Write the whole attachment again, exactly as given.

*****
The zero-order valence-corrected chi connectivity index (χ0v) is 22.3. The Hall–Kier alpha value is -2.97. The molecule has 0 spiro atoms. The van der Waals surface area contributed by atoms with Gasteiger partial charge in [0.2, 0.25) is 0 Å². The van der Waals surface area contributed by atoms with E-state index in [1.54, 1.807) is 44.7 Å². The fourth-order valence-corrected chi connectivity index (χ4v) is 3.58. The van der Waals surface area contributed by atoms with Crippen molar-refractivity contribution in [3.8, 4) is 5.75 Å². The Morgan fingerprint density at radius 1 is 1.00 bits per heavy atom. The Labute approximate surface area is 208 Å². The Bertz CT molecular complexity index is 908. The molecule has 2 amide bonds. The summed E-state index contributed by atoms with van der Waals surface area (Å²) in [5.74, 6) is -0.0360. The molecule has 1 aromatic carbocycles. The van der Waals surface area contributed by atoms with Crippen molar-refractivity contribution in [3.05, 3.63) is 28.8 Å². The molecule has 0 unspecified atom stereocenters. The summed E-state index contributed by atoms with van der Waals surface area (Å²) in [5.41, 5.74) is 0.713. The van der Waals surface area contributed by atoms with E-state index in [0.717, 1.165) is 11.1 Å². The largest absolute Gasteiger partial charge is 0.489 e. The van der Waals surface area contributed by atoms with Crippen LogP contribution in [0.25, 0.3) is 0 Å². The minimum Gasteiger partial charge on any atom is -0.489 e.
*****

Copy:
The zero-order valence-corrected chi connectivity index (χ0v) is 22.3. The Hall–Kier alpha value is -2.97. The molecule has 0 spiro atoms. The van der Waals surface area contributed by atoms with Gasteiger partial charge in [0.2, 0.25) is 0 Å². The van der Waals surface area contributed by atoms with E-state index in [1.54, 1.807) is 44.7 Å². The fourth-order valence-corrected chi connectivity index (χ4v) is 3.58. The van der Waals surface area contributed by atoms with Crippen molar-refractivity contribution in [3.8, 4) is 5.75 Å². The Morgan fingerprint density at radius 1 is 1.00 bits per heavy atom. The Labute approximate surface area is 208 Å². The Bertz CT molecular complexity index is 908. The molecule has 2 amide bonds. The summed E-state index contributed by atoms with van der Waals surface area (Å²) in [5.74, 6) is -0.0360. The molecule has 1 aromatic carbocycles. The van der Waals surface area contributed by atoms with Crippen molar-refractivity contribution in [3.05, 3.63) is 28.8 Å². The molecule has 0 unspecified atom stereocenters. The summed E-state index contributed by atoms with van der Waals surface area (Å²) in [5.41, 5.74) is 0.713. The van der Waals surface area contributed by atoms with E-state index in [0.717, 1.165) is 11.1 Å². The largest absolute Gasteiger partial charge is 0.489 e. The van der Waals surface area contributed by atoms with Crippen LogP contribution in [0.25, 0.3) is 0 Å². The minimum Gasteiger partial charge on any atom is -0.489 e.